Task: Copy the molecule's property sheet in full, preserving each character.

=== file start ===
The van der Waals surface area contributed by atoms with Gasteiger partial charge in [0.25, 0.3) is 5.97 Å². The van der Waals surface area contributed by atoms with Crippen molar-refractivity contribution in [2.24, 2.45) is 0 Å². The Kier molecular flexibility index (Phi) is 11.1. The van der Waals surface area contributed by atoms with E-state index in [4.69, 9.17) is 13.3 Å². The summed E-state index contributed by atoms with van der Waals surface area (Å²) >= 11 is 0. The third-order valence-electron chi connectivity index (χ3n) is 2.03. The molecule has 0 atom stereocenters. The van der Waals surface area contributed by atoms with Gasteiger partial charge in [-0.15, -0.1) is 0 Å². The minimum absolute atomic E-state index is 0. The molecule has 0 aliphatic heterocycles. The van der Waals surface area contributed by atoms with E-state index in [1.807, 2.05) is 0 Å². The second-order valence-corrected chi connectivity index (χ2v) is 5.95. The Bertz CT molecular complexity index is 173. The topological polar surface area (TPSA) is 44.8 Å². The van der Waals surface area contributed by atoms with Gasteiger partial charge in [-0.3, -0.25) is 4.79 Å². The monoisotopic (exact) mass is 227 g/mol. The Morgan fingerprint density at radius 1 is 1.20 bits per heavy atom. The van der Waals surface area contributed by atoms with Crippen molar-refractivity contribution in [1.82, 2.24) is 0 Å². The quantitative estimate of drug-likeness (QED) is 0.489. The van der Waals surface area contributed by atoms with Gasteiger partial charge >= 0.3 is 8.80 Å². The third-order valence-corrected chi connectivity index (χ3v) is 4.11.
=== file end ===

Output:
The van der Waals surface area contributed by atoms with Gasteiger partial charge in [0.25, 0.3) is 5.97 Å². The van der Waals surface area contributed by atoms with Crippen molar-refractivity contribution in [2.24, 2.45) is 0 Å². The Kier molecular flexibility index (Phi) is 11.1. The van der Waals surface area contributed by atoms with E-state index in [4.69, 9.17) is 13.3 Å². The summed E-state index contributed by atoms with van der Waals surface area (Å²) >= 11 is 0. The third-order valence-electron chi connectivity index (χ3n) is 2.03. The molecule has 0 atom stereocenters. The van der Waals surface area contributed by atoms with Gasteiger partial charge in [-0.15, -0.1) is 0 Å². The minimum absolute atomic E-state index is 0. The molecule has 0 aliphatic heterocycles. The van der Waals surface area contributed by atoms with E-state index in [1.807, 2.05) is 0 Å². The second-order valence-corrected chi connectivity index (χ2v) is 5.95. The Bertz CT molecular complexity index is 173. The topological polar surface area (TPSA) is 44.8 Å². The van der Waals surface area contributed by atoms with Gasteiger partial charge in [-0.3, -0.25) is 4.79 Å². The monoisotopic (exact) mass is 227 g/mol. The Morgan fingerprint density at radius 1 is 1.20 bits per heavy atom. The van der Waals surface area contributed by atoms with Crippen molar-refractivity contribution in [1.82, 2.24) is 0 Å². The quantitative estimate of drug-likeness (QED) is 0.489. The van der Waals surface area contributed by atoms with Gasteiger partial charge >= 0.3 is 8.80 Å². The third-order valence-corrected chi connectivity index (χ3v) is 4.11.